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Events

15 March 2017 Start
15 March 2017 End
7.00 p.m. Time
Greece Saloni of the Director’s residence, British School at Athens, Entrance from 52 Souedias Str.

Tel.: 211 1022 800
e-mail.: admin@bsa.ac.uk
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The Archaeology of Care: Refugee Camps as Cultural Landscapes

Wednesday, 15th March 2017

Professor Kostis Kourelis (Franklin & Marshall College) will give a lecture entitled “The Archaeology of Care: Refugee Camps as Cultural Landscapes”.

The current refugee crisis in Greece is only the latest episode in a continuous movement of forced migration through the Greek landscape over two centuries.

According to the latest reports by the United Nations Refugee Agency, there are 50 camps on the Greek mainland that are currently housing undocumented migrants.

Dispersed throughout the countryside and tightly policed by the army, today’s camps present challenges in documenting a material landscape of suffering.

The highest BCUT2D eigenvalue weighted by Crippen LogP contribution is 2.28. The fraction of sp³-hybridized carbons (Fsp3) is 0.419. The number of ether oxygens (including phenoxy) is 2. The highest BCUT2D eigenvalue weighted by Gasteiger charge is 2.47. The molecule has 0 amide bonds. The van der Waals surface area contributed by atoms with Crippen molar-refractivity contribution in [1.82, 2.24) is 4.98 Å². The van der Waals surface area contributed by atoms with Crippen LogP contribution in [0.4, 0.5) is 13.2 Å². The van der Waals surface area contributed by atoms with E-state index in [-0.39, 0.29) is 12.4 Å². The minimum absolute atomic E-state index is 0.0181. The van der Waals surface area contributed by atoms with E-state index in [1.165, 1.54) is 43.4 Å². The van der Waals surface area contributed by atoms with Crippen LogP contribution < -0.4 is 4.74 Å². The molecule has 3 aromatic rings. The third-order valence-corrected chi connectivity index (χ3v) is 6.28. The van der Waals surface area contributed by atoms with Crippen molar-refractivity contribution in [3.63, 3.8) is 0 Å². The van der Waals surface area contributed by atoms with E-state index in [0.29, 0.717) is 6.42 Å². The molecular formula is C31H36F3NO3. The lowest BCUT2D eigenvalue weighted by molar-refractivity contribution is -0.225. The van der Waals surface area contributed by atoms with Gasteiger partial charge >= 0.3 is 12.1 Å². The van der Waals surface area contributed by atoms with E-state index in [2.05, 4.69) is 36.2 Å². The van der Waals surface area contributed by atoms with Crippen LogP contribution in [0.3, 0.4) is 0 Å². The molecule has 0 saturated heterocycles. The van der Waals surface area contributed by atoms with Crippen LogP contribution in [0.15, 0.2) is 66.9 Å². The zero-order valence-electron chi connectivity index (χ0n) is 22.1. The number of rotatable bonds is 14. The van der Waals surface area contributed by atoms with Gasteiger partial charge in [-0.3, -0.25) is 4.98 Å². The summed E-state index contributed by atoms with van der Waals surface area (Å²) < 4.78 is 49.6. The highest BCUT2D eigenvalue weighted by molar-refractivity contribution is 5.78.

Employing techniques developed by archaeologists of the contemporary world (from Guantanamo Bay to the U.S.-Mexican border),

we develop a disciplinary response to camps as an increasingly dominant mode of housing in the 21st century.

Greece offers a unique laboratory to investigate the long history of refugee housing. More than any other European country, it has continuously confronted a crisis of refugees from the inception of the nation-state.

The national archaeological service and the foreign schools have played significant roles, both positive and negative, in managing the multiple refugee crises that have plagued the country for two centuries.

A systematic new field of refugee archaeology must overcome Greece’s traditional resistance to the excavation of modern sites of trauma, such as internment camps, refugee camps, political prisoner camps, or mass burials.

Using the most recent refugee crisis as a starting point, the paper highlights ongoing research on the archaeology of modern displacement during the war of independence, the Asia Minor refugee crisis, and the Nazi occupation.

The Annual Archive Lecture is under the auspices of the Father Edward Bader Endowment

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